|Posted by George Pudlo on December 17, 2010 at 2:15 AM|
Edwin Cheney House, 1903
520 N East Avenue, Oak Park IL
The Edwin Cheney House was completed in 1903 and is a fully mature Prairie Style Home designed by Frank Lloyd Wright. The Edwin Cheney House rests on a concrete stylobate; is long, flat, and horizontal; has a low hipped roof; has beautifully orchestrated art glass windows; has a broad, central chimney; and overall is very well connected to the nature on which it rises from. Though the Edwin Cheney House appears small, it is actually quite large with four bedrooms. The house is two floors. In the front of the Cheney House, the first floor is partially submerged underground, but the foundation of the building shifts in the back of the property where both floors are fully exposed. The privacy wall in front dominates the house, and gives little indication to the passerby of what lies beyond.
Frank Lloyd Wright, especially in his early career, always liked to get to know the personality of his clients to match with the personality of the home. Wright got to know the personality of Mrs. Cheney all too well. The two began an intimate love affair that began on an emotional level, but eventually became physical. The affair between Mamah and Frank Lloyd Wright culminated in 1909 with the two of them leaving their respective Oak Park families behind and traveling to Europe together where they stayed for a year.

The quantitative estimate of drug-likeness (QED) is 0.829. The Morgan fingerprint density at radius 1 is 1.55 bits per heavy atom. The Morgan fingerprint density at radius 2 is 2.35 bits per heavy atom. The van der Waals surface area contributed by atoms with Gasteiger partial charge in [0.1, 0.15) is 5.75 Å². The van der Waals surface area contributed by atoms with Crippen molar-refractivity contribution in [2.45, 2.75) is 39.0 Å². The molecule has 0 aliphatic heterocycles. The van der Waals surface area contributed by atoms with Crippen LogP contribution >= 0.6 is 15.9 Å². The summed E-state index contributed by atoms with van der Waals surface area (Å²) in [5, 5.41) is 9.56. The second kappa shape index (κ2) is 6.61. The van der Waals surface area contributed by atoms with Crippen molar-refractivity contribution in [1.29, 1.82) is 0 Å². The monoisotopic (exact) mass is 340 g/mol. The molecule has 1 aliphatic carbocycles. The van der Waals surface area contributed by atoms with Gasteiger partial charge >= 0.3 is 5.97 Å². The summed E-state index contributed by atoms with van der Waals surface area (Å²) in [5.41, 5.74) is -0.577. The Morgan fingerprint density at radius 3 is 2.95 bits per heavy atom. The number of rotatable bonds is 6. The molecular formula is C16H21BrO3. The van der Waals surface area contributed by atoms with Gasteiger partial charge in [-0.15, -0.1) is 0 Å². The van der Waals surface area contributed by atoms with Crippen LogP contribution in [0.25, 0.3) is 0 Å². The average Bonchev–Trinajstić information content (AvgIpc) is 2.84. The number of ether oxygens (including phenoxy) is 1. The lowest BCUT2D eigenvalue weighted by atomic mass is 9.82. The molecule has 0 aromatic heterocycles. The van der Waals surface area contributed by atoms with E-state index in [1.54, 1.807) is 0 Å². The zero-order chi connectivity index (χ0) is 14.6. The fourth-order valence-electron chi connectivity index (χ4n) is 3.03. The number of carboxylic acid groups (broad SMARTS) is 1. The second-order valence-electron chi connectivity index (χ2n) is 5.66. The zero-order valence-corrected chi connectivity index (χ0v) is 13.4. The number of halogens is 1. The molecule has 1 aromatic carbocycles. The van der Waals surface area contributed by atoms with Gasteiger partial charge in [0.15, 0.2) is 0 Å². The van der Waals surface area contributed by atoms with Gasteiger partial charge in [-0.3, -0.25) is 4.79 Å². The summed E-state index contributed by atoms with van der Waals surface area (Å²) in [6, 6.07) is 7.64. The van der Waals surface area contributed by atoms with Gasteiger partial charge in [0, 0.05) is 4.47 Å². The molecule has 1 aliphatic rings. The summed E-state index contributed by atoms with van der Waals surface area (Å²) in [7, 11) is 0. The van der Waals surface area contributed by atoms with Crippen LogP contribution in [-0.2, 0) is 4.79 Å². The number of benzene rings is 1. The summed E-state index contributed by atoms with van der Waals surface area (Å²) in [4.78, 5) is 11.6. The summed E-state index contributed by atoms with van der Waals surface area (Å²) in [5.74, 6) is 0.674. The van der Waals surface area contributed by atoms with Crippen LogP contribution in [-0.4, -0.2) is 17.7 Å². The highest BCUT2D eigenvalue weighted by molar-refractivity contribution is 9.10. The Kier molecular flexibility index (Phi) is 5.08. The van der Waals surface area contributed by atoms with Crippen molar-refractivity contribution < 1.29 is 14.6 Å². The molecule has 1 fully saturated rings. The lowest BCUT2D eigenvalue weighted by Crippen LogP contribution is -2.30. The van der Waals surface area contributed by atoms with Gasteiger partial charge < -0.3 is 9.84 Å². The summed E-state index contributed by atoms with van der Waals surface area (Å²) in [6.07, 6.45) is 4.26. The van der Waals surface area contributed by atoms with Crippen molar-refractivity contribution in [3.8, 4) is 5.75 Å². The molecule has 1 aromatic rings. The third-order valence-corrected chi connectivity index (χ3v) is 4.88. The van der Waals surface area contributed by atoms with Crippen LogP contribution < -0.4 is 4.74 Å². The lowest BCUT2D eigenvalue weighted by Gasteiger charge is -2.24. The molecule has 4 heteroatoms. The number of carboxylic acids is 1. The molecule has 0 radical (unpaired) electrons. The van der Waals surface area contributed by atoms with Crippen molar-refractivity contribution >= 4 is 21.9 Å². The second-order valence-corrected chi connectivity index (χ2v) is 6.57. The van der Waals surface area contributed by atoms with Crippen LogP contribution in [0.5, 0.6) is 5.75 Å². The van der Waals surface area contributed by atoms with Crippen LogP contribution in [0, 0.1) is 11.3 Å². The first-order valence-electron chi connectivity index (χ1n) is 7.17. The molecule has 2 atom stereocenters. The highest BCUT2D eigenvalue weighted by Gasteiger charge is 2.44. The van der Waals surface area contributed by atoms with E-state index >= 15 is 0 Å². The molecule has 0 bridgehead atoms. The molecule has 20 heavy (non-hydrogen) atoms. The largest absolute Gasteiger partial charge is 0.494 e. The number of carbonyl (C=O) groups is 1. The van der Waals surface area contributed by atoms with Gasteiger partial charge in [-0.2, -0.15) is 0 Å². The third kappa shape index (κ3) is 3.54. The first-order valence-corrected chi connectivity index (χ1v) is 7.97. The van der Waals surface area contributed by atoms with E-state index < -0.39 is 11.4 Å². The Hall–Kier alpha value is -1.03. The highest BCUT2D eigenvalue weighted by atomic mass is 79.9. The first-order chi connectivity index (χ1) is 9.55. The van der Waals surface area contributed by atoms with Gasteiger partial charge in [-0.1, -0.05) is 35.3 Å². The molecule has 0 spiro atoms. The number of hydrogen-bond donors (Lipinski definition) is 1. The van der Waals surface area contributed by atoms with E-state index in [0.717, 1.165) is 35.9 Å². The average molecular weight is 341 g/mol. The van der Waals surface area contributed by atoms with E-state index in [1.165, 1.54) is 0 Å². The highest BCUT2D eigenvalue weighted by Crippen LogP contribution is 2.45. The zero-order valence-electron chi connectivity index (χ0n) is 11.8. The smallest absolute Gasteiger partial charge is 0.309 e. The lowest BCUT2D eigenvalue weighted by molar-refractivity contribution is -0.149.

Up until the point of Wright's Oak Park departure in 1909, he maintained celebrity status in the Chicagoland area and was known across the United States. It was during this year in Europe that Frank Lloyd Wright was vaulted to an international status. He was in correspondence with Ernst Wasmuth, a Berlin publisher, to publish a portfolio of his entire collection of work up until that point, known as the Wasmuth Portfolio. The two volume Wasmuth Portfolio is entitled Ausgefuhrte Bauten und Entwurfe von Frank Lloyd Wright, and is Frank Lloyd Wright's monograph of his entire collection of work up until that point, with works dating between 1893-1909. The Edwin Cheney House is among the collection represented.
Upon the return of Frank Lloyd Wright and Mamah Cheney, the two star crossed lovers moved to Spring Green, Wisconsin where Wright established Taliesin on a piece of land given to him by his mother. They stayed together at Taliesin to the dismay of the public and scandalous excitement of the tabloids, often making front page news in the Chicago Tribune in their "love bungalow" as it was dubbed. The affair between Frank Lloyd Wright and Mamah Borthwick (she divorced and took back her maiden name), held strong until 1914 when a terrible tragedy ended their relationship. While Frank Lloyd Wright was in Chicago working on the Midway Gardens, a deranged servant poured gasoline around the perimeter of Taliesin, lit it on fire, and axed Mamah Borthwich and her two children from her first marriage to Edwin Cheney, to death, along with four other employees.